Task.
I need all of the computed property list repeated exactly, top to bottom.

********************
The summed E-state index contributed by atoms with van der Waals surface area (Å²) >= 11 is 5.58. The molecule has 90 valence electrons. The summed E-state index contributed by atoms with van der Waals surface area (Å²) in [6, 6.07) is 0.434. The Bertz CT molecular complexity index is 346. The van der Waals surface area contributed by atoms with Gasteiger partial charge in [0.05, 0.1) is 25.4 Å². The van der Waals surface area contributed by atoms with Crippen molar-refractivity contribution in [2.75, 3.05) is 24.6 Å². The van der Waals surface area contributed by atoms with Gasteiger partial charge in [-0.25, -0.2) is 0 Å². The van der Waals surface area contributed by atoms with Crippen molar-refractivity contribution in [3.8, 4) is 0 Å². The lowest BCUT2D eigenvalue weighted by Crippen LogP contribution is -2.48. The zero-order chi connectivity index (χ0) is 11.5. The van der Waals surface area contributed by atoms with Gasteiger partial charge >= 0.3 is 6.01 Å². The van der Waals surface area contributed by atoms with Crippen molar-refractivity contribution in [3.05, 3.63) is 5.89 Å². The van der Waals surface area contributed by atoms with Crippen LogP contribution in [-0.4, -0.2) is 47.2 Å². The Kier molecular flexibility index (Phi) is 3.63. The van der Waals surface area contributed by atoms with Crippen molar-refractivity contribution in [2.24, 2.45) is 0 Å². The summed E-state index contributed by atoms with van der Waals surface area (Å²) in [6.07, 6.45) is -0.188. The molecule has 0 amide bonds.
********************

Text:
The summed E-state index contributed by atoms with van der Waals surface area (Å²) >= 11 is 5.58. The molecule has 90 valence electrons. The summed E-state index contributed by atoms with van der Waals surface area (Å²) in [6, 6.07) is 0.434. The Bertz CT molecular complexity index is 346. The van der Waals surface area contributed by atoms with Gasteiger partial charge in [0.05, 0.1) is 25.4 Å². The van der Waals surface area contributed by atoms with Crippen molar-refractivity contribution in [2.75, 3.05) is 24.6 Å². The van der Waals surface area contributed by atoms with Gasteiger partial charge in [-0.25, -0.2) is 0 Å². The van der Waals surface area contributed by atoms with Crippen molar-refractivity contribution in [3.8, 4) is 0 Å². The lowest BCUT2D eigenvalue weighted by Crippen LogP contribution is -2.48. The zero-order chi connectivity index (χ0) is 11.5. The van der Waals surface area contributed by atoms with Gasteiger partial charge >= 0.3 is 6.01 Å². The van der Waals surface area contributed by atoms with Crippen molar-refractivity contribution in [3.05, 3.63) is 5.89 Å². The van der Waals surface area contributed by atoms with Crippen LogP contribution in [-0.4, -0.2) is 47.2 Å². The Kier molecular flexibility index (Phi) is 3.63. The van der Waals surface area contributed by atoms with Crippen molar-refractivity contribution in [2.24, 2.45) is 0 Å². The summed E-state index contributed by atoms with van der Waals surface area (Å²) in [6.07, 6.45) is -0.188. The molecule has 0 amide bonds.